Brachial plexus injuries may result in a wide range of repercussions, with variability contingent upon the number and extent to which nerves are damaged. For children and adults alike, this type of nerve injury can result in chronic pain as well as arms, hands or shoulders with functional limitations ranging from slight to severe. Common consequences of brachial plexus injuries include: numbness, weakness, loss of control, or loss of feeling in the muscles of the shoulder, arm, hand, wrist, or fingers, as well as conditions such as Erb’s Palsy or Klumpke’s Palsy. The symptoms are the generally the same for both brachial plexus injuries and Erb’s Palsy, including numbness and complete or partial paralysis. Adults who experience traumatic accidents can also damage the nerve network that branches from the brain and spinal cord to neck and shoulder region, leaving the victims with weakness, paralysis or pain in the neck, hands and shoulders. Further, research indicates that up to 30 percent of brachial plexus injuries result in permanent neurological impairment. When the brachial plexus is injured, symptoms may appear immediately or months after the initial injury.
Causes of Brachial Plexus Injury during Birth
As we know all-too-well, newborn babies are incredibly fragile. As such, a single misstep in administering care during child birth can spell devastating consequences for their long-term health and development. Brachial plexus injuries represent one such complication that may occur under a variety of conditions, most commonly in cases involving shoulder dystocia, which occurs when the baby becomes lodged behind the mother’s pubic bone. When physicians apply improper force or make errors when performing necessary maneuvers to correct this issue, the brachial plexus may be damaged. Newborns may also suffer injury to their brachial plexus during birth for several other reasons, some of which include: long labor, shoulder dislocation in the birth canal, disproportion of the baby’s head when compared with the size of the mother’s small pelvis, breech birth, an abnormally large baby, and instrument-assisted births with forceps or vacuum extractors. In any of these cases, negligence on the part of the doctor or other medical professionals responsible for handling the birth may be the cause.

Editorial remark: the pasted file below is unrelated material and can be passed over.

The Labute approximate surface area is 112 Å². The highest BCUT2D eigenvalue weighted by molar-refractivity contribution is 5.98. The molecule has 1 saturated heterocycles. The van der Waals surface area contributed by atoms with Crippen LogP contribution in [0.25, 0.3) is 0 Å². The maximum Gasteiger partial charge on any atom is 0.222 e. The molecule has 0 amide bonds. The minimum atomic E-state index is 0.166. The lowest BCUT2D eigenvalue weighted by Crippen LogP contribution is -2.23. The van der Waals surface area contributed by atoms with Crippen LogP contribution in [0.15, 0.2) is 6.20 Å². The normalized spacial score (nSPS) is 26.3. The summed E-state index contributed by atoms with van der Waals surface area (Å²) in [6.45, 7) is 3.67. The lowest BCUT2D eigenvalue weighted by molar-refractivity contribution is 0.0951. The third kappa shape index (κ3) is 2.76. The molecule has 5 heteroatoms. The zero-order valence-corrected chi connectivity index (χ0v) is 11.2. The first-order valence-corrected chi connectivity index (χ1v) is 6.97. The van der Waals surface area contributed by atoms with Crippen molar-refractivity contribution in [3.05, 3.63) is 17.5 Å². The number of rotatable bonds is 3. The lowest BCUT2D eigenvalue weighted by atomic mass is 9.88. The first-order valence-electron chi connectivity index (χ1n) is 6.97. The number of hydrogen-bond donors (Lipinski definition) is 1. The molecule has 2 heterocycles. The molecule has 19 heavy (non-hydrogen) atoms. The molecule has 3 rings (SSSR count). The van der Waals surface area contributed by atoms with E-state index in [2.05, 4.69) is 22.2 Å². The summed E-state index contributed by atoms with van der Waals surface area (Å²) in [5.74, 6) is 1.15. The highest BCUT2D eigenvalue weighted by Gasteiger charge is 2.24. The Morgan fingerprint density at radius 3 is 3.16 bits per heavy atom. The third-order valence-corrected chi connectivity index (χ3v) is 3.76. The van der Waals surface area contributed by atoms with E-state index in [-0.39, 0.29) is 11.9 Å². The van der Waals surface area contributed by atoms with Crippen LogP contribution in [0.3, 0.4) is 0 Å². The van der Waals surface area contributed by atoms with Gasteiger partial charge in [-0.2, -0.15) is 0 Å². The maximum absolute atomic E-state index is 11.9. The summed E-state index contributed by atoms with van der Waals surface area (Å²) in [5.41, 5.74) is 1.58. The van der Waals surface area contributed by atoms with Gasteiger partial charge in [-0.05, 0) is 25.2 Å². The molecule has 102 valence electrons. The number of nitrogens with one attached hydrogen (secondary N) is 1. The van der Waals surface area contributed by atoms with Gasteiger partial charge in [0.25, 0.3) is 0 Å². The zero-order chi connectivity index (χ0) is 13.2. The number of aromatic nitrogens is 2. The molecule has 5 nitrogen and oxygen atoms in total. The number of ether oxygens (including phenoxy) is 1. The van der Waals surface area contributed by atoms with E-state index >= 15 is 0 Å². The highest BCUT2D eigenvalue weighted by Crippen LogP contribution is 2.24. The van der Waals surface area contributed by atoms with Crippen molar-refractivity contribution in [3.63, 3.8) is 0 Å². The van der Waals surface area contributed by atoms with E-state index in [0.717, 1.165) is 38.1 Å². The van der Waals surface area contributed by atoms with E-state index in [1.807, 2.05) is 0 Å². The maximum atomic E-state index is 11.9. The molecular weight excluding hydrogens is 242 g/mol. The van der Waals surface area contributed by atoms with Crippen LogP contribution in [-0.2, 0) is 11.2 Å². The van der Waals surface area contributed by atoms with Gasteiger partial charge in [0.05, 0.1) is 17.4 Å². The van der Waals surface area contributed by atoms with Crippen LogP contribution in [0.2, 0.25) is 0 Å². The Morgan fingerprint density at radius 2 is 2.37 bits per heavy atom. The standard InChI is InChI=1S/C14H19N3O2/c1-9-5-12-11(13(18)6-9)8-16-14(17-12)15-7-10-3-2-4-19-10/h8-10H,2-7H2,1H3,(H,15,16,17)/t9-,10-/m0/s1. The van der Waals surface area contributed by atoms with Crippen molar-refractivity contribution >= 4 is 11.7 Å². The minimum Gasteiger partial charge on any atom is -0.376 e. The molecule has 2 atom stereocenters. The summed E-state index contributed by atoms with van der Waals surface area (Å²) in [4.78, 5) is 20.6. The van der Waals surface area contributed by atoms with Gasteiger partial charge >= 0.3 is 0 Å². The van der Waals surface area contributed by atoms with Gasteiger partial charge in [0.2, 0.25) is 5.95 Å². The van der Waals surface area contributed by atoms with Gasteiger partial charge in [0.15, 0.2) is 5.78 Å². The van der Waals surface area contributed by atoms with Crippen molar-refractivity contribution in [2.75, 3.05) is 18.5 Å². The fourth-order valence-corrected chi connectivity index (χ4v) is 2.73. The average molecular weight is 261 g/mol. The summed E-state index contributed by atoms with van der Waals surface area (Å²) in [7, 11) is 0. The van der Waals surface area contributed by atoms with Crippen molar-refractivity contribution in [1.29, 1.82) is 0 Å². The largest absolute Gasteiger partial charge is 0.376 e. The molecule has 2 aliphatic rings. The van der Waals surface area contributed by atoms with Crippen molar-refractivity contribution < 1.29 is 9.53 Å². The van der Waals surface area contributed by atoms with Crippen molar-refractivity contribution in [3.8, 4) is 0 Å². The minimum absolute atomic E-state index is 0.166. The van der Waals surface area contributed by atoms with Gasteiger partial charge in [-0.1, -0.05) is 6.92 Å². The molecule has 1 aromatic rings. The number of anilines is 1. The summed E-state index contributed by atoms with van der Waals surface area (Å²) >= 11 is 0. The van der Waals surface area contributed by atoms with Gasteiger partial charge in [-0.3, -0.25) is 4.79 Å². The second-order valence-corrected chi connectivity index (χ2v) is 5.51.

Brachial plexus injuries may occur as a result of:
Over-stretching: can occur when the head or neck is pulled from the shoulder